THE television news is now focused on the Senate probe of the priority development assistance fund scam; with senators trying to upstage each other, acting wise.
The conflict in Zamboanga rages, but the Kevlar wearing reporters are no longer the flavor of the week.
On the sides, watching the news, thousands upon thousands of Filipinos are demanding that government will just pepper and powder the enemies, the Moro rebels, whom they blame for everything that Zamboanga has become.
I shrug my shoulders. This was bound to happen anyway. In a country where we refer to each other as brothers merely to cover up our deep-seated prejudices, these same people will jump at the slightest chance of validating the reason for their prejudice. I’ve met a lot of them, self-righteousness oozing in every step and word, while saying, brother.
It’s sad when people still want the “me” and “mine” in the centerstage when everyone else is losing everything. In my honest opinion, they say. But not honest enough to admit that in that honest opinion lurks prejudice if not ignorance. Talk? What’s there to talk about, they shout.
A total of 10,161 homes razed to the ground in five densely populated barangays, and still many are demanding that government smash the enemies to smithereens. No, there is nothing to talk about.
No compromise with the murderers, they say. One hundred forty persons dead and 251 wounded, and still they shout for blood; as if the lives of all those Moro rebels who battled and are battling it out in Zamboanga can bring back the lost lives and burnt homes of the non-combatants.
Instead of shouting for understanding, many want blood. Thus we fall into the trap of our own making as we rally on the armed forces to wipe the Moro rebels off the face of this earth. Up there in the national capital, the leader does the same; not even allocating a word or two for the estimated P182,910,000 worth of properties lost.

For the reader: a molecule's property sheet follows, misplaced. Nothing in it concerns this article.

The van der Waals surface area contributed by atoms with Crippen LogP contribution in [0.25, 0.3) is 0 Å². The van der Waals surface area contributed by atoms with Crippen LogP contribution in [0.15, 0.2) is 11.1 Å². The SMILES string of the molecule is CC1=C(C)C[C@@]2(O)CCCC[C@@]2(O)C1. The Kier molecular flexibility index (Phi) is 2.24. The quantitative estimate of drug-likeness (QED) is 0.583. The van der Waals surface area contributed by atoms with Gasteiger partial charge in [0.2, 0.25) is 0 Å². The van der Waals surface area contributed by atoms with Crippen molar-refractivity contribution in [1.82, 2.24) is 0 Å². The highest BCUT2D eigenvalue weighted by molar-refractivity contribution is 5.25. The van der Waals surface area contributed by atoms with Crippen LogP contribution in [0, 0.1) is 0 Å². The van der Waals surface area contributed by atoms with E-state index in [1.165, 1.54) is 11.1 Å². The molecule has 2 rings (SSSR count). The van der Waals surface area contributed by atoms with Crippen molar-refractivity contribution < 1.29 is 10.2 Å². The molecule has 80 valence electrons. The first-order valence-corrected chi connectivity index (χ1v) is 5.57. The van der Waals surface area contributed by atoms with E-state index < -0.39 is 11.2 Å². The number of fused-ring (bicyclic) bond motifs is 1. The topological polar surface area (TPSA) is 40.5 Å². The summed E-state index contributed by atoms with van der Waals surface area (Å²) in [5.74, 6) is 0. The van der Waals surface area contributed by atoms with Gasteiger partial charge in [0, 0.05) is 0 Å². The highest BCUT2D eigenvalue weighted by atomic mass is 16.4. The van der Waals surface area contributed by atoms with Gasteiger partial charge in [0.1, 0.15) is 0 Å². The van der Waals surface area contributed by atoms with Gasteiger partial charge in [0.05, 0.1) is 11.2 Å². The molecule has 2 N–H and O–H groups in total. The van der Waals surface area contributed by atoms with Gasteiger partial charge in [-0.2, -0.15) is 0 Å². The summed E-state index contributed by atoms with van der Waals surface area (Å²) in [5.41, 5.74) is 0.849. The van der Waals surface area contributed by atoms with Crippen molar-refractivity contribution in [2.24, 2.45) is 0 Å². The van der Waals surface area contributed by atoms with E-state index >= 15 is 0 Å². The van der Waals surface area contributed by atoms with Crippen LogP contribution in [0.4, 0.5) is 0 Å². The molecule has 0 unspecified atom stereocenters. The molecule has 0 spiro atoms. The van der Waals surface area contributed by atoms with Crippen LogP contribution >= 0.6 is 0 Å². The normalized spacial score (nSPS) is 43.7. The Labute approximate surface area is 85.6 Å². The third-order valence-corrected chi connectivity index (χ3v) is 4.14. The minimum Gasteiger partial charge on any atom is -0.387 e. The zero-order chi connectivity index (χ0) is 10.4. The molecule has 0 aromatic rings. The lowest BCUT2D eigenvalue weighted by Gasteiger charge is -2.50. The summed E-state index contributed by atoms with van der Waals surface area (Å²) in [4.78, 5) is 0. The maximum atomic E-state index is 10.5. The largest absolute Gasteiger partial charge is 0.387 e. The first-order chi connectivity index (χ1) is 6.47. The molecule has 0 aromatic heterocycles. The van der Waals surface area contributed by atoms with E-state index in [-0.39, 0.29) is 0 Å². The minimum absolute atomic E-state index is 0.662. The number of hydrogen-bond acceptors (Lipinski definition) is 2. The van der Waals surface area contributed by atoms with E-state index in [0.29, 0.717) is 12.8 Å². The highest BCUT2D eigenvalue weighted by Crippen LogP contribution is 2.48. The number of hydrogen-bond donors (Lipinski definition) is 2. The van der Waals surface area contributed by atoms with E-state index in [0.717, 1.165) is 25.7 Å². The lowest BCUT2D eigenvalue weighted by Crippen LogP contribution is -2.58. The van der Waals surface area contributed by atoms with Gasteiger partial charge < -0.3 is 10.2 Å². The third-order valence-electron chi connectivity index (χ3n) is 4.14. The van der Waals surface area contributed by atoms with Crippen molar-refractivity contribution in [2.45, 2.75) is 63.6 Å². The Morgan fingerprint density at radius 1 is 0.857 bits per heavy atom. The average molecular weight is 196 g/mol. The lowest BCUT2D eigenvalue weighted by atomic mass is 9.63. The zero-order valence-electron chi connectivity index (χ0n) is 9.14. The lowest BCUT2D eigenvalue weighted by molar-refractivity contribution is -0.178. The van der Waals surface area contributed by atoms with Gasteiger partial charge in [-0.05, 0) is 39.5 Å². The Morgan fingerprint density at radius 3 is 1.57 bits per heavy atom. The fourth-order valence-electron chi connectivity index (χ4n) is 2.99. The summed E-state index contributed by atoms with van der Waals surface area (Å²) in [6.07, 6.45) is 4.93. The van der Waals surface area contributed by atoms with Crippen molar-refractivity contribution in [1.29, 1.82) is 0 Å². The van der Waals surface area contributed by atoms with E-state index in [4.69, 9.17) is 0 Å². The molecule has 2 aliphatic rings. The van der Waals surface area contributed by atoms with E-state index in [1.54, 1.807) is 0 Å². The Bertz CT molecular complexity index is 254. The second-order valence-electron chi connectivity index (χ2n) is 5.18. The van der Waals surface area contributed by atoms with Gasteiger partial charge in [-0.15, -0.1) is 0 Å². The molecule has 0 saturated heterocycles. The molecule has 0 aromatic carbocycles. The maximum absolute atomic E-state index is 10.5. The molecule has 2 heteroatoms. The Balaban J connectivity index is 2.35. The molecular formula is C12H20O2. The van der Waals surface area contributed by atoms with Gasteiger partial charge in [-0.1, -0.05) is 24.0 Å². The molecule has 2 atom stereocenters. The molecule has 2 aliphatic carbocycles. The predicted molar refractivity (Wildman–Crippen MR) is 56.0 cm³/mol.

On the side, we look with doubt at the millions of pesos being dispensed for relief operations. Will these really be given to the victims or is some other Napoles waiting by the door? A total of P109,625,811.76 worth of medicines, medical supplies and relief goods have been released as of September 26, the National Disaster and Risk Reduction Management Council reported. We used to be impressed with such numbers, our hopes buoyed by the availability of help. After the PDAF scam, not anymore knowing a huge cut will be going somewhere else. Pathetic.
On the sides, we are instigated to hate and we do so with gusto. What a waste. Of human life, of human existence, of human intelligence.
In Sun.Star Online’s updates and breaking news Friday, it reads: Napoles couple faces P61-M tax evasion charges as we scramble to see our payslip where almost 30 percent has been deducted for tax. If I were asked whom the military should bomb to smithereens, it will not be anyone nor anywhere near Zamboanga City.
Yesterday afternoon, Rio Hondo, which is among the areas where the battle raged between the government soldiers and the MNLF in Zamboanga, was again on fire. This, after the government declared that the Zamboanga crisis is already over. Comes the question, if this area was cleared of rebels, who set the place on fire? Who has been setting the places on fire? firstname.lastname@example.org